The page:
Last Edit July 22, 2001
Design To Fit The Package
Also at issue at this point in the design stage is the desired package.
When the package is selected, the package methodology for handling added
power and grounds can be determined. Packages can be one-on-one, each
added power and ground pad reaches an external package pin, or they may
have internal power and ground planes.
Not all array pads will reach an internal power or ground plane therefore
there are placement restrictions on the locations of the added power and
ground macros. If these restrictions cannot be met due to other placement
requirements or if the package does not have enough pads that can bond
to internal planes, then the added power or ground macros will require
external package pins. (Example, some packages offer ground planes and
no power planes.)
Case 1 - Count of all array pads less than or equal to the number of
total package pins
There are two approaches to checking the package against the design.
The first is when there are no internal power or ground planes. In this
case, count the number of inputs, outputs, bidirectionals, added power,
added ground, fixed power, fixed ground, and any fixed I/O signals (such
as on-chip thermal diodes and AC speed monitors). This number should be
less than or equal to the total number of package pins.
Case 2 - Count of all signals less than or equal to the number of package
The second case involves making an estimate which can be refined after
placement is completed and approved. In this case, count the number of
array pads used by inputs, outputs, bidirectionals, added power, added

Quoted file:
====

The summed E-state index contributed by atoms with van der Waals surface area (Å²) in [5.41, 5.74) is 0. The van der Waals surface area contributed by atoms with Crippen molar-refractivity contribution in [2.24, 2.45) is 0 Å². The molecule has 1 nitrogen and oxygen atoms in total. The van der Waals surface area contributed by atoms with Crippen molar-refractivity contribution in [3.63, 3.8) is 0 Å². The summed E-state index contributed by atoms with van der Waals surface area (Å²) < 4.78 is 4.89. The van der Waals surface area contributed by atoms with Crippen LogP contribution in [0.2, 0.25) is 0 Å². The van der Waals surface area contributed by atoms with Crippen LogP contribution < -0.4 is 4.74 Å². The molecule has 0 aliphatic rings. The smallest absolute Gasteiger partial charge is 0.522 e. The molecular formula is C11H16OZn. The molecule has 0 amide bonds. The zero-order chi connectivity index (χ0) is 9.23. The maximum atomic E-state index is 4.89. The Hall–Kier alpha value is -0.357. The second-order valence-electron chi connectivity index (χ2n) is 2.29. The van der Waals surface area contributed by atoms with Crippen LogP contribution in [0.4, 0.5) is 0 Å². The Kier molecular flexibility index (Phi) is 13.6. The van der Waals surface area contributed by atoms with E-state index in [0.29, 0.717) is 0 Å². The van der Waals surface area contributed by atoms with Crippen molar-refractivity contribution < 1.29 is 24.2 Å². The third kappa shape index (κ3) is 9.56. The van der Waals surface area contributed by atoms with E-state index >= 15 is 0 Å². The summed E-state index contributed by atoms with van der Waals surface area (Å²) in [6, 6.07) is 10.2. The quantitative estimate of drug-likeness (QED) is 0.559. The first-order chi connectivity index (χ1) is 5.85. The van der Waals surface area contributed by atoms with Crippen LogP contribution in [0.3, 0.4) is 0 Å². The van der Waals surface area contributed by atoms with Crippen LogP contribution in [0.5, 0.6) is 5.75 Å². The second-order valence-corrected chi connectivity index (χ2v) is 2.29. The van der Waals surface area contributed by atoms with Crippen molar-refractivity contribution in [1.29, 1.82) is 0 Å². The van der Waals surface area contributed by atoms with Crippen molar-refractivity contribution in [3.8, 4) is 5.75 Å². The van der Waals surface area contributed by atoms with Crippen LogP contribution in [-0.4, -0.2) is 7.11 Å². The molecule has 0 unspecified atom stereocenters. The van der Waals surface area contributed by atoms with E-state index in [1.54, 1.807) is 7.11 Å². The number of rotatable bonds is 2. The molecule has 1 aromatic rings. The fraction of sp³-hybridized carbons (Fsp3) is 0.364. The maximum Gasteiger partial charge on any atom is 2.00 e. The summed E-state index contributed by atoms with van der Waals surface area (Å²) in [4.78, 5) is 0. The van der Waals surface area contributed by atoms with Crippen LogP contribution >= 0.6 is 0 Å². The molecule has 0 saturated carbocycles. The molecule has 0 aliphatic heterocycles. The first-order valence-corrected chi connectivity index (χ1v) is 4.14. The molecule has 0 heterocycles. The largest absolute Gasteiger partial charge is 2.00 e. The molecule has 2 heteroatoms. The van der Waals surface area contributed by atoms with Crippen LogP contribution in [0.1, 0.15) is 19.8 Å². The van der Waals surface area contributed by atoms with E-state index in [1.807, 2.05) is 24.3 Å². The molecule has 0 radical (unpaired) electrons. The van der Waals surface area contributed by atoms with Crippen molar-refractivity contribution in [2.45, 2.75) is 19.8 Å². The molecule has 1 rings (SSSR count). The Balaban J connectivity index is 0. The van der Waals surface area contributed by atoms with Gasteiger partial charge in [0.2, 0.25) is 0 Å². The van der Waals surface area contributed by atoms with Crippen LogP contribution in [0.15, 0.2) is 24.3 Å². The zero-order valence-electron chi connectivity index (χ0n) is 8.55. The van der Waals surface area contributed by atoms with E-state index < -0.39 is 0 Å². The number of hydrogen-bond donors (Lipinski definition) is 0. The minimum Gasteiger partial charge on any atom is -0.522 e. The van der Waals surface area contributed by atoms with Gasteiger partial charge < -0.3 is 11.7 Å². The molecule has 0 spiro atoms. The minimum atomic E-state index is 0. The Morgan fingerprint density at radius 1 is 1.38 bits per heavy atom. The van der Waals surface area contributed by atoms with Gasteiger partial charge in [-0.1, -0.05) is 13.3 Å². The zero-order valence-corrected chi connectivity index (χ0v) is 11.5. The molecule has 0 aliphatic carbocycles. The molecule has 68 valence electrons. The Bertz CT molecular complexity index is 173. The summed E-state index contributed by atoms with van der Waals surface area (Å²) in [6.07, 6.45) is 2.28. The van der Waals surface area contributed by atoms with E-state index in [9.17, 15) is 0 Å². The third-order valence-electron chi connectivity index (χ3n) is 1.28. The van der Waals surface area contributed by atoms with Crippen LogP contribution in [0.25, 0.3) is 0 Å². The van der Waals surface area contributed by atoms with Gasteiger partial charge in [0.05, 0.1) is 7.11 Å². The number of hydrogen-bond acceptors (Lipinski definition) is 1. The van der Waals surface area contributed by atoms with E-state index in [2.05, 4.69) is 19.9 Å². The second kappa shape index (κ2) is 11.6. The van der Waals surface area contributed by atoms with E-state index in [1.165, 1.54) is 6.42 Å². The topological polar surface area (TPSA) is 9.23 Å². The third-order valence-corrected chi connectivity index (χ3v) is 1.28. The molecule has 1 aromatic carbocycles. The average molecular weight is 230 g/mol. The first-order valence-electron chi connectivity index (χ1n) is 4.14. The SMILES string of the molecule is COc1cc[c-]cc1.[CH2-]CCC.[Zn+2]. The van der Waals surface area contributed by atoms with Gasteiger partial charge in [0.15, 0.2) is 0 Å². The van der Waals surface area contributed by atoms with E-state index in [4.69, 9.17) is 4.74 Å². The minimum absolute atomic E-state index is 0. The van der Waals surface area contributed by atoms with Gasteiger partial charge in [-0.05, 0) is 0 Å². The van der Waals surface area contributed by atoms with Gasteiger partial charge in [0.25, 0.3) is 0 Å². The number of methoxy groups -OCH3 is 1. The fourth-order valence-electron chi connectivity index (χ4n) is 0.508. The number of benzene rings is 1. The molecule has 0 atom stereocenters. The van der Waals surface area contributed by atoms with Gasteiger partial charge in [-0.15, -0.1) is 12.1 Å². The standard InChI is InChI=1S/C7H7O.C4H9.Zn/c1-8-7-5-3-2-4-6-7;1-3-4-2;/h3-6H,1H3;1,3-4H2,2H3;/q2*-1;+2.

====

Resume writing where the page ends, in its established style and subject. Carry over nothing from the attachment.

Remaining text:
ground and any fixed I/O signals such as on-chip thermal diodes or AC
speed monitors. This number should be less than or equal to the total
number of package signal pins. The package power and ground pins connect
to the internal power and ground planes.
After placement, the number of signals will be reduced by the number
of added power and ground macros that were placed to connect to internal
package power and ground planes. Those macros will not use the external
package signal pins.
A designer submitted a design with a desired package (a 149 PGA with
internal power and ground planes). The package has 120 signal pins. He
used 132 array pads for I/O signals and added power and grounds. There
were no fixed thermal diode or AC speed monitor signals on the array.
There were eight added power and grounds. The design, after careful placement
of the added power and grounds, had four signals more than there were
package signal pins.
This problem was not discovered until placement, i.e., until after all
simulations and design validations were performed.
One solution is to look for expendable I/O cell usage. If there are extra
grounds beyond the minimum, or more VBB or other voltage sources than
is really required, they can be reduced.
Another solution is to add an 8:1 MUX, place eight non-critical outputs
as inputs to the MUX, add three input signals to control the select lines
and one output for the MUX. This reduced the total number of signal pins
required to 120, which would fit the package.
What if neither of these solutions is acceptable? Then
some other design change is in order if the package cannot be changed.
A design change requires that all simulations and all checking be repeated.
Could this situation have been prevented? By checking
the package limits during the optimization phase and using the package
limits as a guide, the design changes or package changes could have been
identified earlier, saving the iteration of the simulation loop. Remember
that simulation is estimated to use approximately 50% of the CPU time
used in a design process.
Figure 4-4 Optimization - Packaging Issues
Optimization Issues - Packaging